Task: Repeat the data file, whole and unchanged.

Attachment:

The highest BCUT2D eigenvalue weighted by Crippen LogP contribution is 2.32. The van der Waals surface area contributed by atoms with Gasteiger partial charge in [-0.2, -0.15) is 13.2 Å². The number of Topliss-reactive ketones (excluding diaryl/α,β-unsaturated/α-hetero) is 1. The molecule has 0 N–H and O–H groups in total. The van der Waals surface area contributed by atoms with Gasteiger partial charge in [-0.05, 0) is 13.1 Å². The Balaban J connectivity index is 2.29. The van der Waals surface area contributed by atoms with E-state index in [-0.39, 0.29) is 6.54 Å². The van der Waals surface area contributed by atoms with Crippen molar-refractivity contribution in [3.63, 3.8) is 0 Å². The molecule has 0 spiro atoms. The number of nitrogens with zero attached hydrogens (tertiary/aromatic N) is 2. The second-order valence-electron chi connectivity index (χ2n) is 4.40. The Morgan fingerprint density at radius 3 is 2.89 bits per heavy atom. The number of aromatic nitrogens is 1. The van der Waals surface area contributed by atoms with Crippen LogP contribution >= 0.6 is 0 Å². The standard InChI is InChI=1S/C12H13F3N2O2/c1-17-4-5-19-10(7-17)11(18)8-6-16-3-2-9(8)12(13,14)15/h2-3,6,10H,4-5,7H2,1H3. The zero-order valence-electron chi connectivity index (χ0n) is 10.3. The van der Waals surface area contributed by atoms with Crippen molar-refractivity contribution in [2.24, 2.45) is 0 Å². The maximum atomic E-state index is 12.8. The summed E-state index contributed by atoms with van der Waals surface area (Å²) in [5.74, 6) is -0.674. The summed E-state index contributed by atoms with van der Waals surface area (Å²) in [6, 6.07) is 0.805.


The highest BCUT2D eigenvalue weighted by Crippen LogP contribution is 2.32. The van der Waals surface area contributed by atoms with Gasteiger partial charge in [-0.2, -0.15) is 13.2 Å². The number of Topliss-reactive ketones (excluding diaryl/α,β-unsaturated/α-hetero) is 1. The molecule has 0 N–H and O–H groups in total. The van der Waals surface area contributed by atoms with Gasteiger partial charge in [-0.05, 0) is 13.1 Å². The Balaban J connectivity index is 2.29. The van der Waals surface area contributed by atoms with E-state index in [-0.39, 0.29) is 6.54 Å². The van der Waals surface area contributed by atoms with Crippen molar-refractivity contribution in [3.63, 3.8) is 0 Å². The molecule has 0 spiro atoms. The number of nitrogens with zero attached hydrogens (tertiary/aromatic N) is 2. The second-order valence-electron chi connectivity index (χ2n) is 4.40. The Morgan fingerprint density at radius 3 is 2.89 bits per heavy atom. The number of aromatic nitrogens is 1. The van der Waals surface area contributed by atoms with Crippen LogP contribution >= 0.6 is 0 Å². The standard InChI is InChI=1S/C12H13F3N2O2/c1-17-4-5-19-10(7-17)11(18)8-6-16-3-2-9(8)12(13,14)15/h2-3,6,10H,4-5,7H2,1H3. The zero-order valence-electron chi connectivity index (χ0n) is 10.3. The van der Waals surface area contributed by atoms with Crippen molar-refractivity contribution in [2.24, 2.45) is 0 Å². The maximum atomic E-state index is 12.8. The summed E-state index contributed by atoms with van der Waals surface area (Å²) in [5.74, 6) is -0.674. The summed E-state index contributed by atoms with van der Waals surface area (Å²) in [6, 6.07) is 0.805.